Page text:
In my last article, I stated at the end that I had written a little over 1000 words and that after doing so I felt as though I was writing an argument in favor of using water-borne finishes. For those of you who read “Gluing Joints: It's A Surface Thing,” the thrust was, contrary to the title, how moisture affects wood as well as wood finishing.
I referenced an article by Gene Wengert entitled “Gluing tips: How to make strong joints.” Gene’s writing focuses on how moisture content can affect the beginning of a project (milling and glue-up) as opposed to mine which tries to tie the moisture-in-the-air-affects-wood issue all the way to the end when the finish is applied.
Gene Wengert, aka The Wood Doctor, troubleshoots wood related problems, and explores lumber and veneer
Moisture in the air affects wood to some degree forever. Since my job is to write about wood finishing, I felt that Gene’s article shed some light for us regarding the need to build, sand, and get the project finished as soon as possible so that we could have the best surface adhesion from our finishes. Specifically, the point I was making was that allowing the project to sit unfinished, especially after final finish sanding is completed, can cause problems.
After having read the article in publication, it also occurred to me that some readers may have missed the fact…and I didn’t specifically say one way or another, that article was specifically directed toward non-water-borne finishes.
Switching now to the subject of water-based stains, dyes, and coatings, one finds that so doing creates a whole different set of parameters. From here on, I will be discussing applying water to the wood’s surface in the course of the finishing process. In some instances, that can amount to quite a bit of water.
Water and wood are not always good friends. That is especially true when it gets to the end of the build and you want to seal things up. But 21st century water-borne technology has come a long ways. At the expense of going into things that I don’t want to cover here, let me refresh your mind with a bullet list of common water-borne misconceptions. Most of these I do not intend to cover here.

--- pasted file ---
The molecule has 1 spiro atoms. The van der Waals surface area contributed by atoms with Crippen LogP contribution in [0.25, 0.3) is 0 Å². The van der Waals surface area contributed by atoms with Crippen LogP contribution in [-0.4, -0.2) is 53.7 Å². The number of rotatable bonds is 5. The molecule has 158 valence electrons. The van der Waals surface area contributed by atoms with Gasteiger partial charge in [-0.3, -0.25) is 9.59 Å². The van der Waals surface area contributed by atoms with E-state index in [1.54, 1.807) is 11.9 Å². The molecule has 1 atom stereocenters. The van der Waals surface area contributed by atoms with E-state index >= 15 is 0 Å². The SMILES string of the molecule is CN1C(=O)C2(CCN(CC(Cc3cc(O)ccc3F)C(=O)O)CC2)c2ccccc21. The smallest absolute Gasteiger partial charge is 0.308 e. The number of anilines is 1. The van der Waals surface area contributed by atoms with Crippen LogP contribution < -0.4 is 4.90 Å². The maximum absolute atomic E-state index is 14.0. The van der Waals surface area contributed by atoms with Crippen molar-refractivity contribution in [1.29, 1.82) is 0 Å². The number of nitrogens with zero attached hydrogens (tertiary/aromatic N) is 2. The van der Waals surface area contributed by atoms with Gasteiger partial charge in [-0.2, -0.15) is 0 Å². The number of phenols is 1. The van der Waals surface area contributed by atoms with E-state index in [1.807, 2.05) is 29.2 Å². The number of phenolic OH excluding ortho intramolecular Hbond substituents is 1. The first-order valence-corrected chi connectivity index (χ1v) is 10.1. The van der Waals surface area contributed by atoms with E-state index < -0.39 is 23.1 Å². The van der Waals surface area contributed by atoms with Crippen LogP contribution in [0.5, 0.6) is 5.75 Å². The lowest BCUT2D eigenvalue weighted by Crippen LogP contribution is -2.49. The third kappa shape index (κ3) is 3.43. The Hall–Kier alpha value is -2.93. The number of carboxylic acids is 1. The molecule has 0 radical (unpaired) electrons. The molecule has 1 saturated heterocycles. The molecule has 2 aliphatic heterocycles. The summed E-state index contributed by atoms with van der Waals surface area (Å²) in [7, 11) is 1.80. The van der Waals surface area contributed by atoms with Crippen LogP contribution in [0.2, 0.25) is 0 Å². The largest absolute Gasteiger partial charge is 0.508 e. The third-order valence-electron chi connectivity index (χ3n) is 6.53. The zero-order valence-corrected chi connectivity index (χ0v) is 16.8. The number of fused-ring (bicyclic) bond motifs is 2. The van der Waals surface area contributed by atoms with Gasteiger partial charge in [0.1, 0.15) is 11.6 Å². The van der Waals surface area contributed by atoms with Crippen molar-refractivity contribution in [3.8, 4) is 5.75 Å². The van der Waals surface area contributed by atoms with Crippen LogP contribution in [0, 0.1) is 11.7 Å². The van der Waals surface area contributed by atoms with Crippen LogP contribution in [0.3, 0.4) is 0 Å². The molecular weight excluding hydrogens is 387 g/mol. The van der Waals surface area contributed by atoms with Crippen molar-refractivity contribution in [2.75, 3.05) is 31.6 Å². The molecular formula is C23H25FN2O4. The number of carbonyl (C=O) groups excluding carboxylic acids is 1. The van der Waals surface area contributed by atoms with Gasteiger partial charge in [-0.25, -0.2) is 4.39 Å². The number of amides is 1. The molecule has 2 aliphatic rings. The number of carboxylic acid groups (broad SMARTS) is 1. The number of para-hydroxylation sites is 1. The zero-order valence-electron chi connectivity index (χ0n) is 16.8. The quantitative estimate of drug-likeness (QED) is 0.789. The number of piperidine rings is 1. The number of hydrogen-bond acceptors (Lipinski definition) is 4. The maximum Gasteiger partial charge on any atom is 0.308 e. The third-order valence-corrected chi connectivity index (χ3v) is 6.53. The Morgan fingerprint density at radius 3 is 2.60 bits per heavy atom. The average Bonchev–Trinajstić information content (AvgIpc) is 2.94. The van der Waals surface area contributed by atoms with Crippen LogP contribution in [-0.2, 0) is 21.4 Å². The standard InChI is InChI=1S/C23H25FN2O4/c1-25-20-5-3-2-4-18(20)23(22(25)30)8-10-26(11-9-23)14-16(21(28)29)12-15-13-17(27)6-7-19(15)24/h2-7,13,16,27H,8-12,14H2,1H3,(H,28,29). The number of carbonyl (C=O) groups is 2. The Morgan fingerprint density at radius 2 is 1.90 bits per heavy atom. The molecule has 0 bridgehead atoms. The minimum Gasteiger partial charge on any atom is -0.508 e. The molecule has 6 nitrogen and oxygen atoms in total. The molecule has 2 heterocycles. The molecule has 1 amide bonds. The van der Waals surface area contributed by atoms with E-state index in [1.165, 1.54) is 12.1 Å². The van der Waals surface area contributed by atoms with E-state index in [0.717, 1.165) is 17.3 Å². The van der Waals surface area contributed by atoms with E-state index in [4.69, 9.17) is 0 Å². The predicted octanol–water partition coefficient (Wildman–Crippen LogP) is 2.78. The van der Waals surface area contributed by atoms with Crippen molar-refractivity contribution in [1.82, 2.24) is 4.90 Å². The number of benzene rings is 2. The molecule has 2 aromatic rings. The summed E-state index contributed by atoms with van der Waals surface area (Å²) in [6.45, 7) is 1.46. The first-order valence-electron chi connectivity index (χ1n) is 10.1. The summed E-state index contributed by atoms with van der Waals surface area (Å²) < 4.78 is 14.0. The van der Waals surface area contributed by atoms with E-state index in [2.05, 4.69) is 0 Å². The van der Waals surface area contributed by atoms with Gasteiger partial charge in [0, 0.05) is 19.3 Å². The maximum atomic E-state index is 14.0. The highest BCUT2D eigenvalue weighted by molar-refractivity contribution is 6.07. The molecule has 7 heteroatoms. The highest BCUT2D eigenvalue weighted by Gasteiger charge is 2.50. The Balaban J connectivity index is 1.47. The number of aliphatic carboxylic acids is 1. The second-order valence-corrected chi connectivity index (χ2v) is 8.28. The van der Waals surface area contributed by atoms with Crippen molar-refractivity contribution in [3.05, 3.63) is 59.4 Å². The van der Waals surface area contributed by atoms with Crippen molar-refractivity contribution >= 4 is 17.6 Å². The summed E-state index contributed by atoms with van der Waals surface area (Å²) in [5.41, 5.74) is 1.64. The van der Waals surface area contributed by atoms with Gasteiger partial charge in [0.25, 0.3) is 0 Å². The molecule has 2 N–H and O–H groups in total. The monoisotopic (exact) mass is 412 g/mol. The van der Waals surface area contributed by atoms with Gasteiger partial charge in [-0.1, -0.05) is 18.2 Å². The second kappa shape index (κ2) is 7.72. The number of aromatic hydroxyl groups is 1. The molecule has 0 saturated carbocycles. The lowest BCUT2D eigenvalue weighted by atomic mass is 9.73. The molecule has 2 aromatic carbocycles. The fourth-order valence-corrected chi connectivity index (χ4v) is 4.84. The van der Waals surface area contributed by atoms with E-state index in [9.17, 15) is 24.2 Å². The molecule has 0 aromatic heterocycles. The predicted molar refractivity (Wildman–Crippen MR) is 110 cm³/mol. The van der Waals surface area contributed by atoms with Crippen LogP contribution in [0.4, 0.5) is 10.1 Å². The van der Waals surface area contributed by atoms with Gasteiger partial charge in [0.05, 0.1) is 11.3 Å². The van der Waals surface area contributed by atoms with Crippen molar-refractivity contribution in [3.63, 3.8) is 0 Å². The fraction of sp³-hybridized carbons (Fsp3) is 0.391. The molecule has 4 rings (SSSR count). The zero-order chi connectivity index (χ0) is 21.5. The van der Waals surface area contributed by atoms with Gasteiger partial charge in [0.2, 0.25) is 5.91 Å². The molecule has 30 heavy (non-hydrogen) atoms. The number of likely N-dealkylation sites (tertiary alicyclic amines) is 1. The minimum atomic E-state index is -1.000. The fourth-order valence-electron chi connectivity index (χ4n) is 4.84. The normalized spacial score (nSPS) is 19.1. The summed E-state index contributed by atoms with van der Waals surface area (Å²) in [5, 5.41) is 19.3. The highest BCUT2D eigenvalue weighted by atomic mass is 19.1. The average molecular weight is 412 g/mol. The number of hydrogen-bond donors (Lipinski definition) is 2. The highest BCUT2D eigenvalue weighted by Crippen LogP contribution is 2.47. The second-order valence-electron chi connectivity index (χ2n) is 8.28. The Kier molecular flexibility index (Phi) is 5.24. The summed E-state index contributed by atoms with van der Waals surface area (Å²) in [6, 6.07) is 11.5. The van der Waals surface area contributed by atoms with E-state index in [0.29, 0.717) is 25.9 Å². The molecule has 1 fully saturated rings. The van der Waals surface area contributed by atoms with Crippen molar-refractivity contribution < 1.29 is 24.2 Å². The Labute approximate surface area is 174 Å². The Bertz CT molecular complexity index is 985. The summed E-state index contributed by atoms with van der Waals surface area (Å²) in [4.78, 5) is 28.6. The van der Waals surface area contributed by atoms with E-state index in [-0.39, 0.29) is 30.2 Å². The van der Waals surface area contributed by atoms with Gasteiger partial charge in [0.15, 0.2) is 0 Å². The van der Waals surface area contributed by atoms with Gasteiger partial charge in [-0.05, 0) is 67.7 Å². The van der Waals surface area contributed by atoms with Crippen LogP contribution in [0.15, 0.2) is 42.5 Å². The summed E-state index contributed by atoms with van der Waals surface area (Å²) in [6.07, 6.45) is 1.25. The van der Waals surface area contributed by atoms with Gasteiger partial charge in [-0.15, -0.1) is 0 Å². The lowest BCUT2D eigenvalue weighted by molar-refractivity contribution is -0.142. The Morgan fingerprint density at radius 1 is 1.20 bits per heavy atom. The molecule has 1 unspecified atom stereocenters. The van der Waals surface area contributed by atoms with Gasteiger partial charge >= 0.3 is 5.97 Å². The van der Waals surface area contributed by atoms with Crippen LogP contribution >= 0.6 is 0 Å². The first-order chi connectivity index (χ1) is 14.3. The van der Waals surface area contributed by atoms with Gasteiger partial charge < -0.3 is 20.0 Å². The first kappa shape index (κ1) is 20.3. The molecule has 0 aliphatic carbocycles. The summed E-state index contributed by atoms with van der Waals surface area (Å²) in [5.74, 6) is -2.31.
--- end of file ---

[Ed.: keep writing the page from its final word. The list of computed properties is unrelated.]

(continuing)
Water Borne Coatings
Most folks agree that those are the most common complaints heard when we talk about water-borne coatings. They are not all true.
Let’s just talk about the first bullet as it is most relevant to this discussion. Yes, water raises the grain. We all know that and we are constantly reminded of that in print articles on the subject of water-borne coating application.
I find it somewhat of a tempest in a tea pot. I have used water-borne dyes, wipe stains, clears, and pigmented coatings and, at the end of the day, I don’t see that nor do I do anything different in my prep for these finishes that I would otherwise do with solvent-borne coatings.
What perfect timing. I just read yet another article in a major woodworking magazine where the finish of choice was a water-borne brush-grade clear. The writer stated that he deliberately wet the wood before final sanding to raise the grain so that it would not do so upon application of the clear coat. Okay, that is not a bad idea. I’m sure it helped. It probably is more essential the closer to the wood that you want to be with your finish. But how much raise occurs and is it measurable? How much of it is repeatable? For example, can you sand, wet, sand, wet, sand, etc? I think not. Therefore, the raising is probably finite.
We use water to “bust the grain” or open it up so that stains may be applied more evenly or with greater color intensity. I just did a project and found a big dent in one board. I used the tried and true method of a wet cloth and a hot iron to steam out the dent. That’s REALLY busting some grain! But it only goes so far. I could iron and steam all day and that particular dent wasn’t going to disappear.
The changes from the point in time when finish sanding ends and finish is applied are finite but they are there. The wood’s surface cell structure will only react so much for so long to moisture. After that the effect plateaus and the wood’s surface is less reactive. Granted, the longer that the wood sits, the deeper into the wood’s cellular structure may be the effect and the more pronounced it may be. The point is that the wood’s surface will react to moisture in the air and the cells will move. In the process, the ability for the coating to find something to adhere to may change as well.
I think I may have been wrong. Water-borne coatings may only help adhesion so much for so long before the window of opportunity begins to close. So the whole point is, again, get the finish applied to freshly sanded wood while the window of opportunity is wide open and the wood has the most to give in accepting the finish…whatever it may be. Those last four words of the previous sentence apply equally to both solvent-based finishes and water-borne finishes.
Until next time…spray on!
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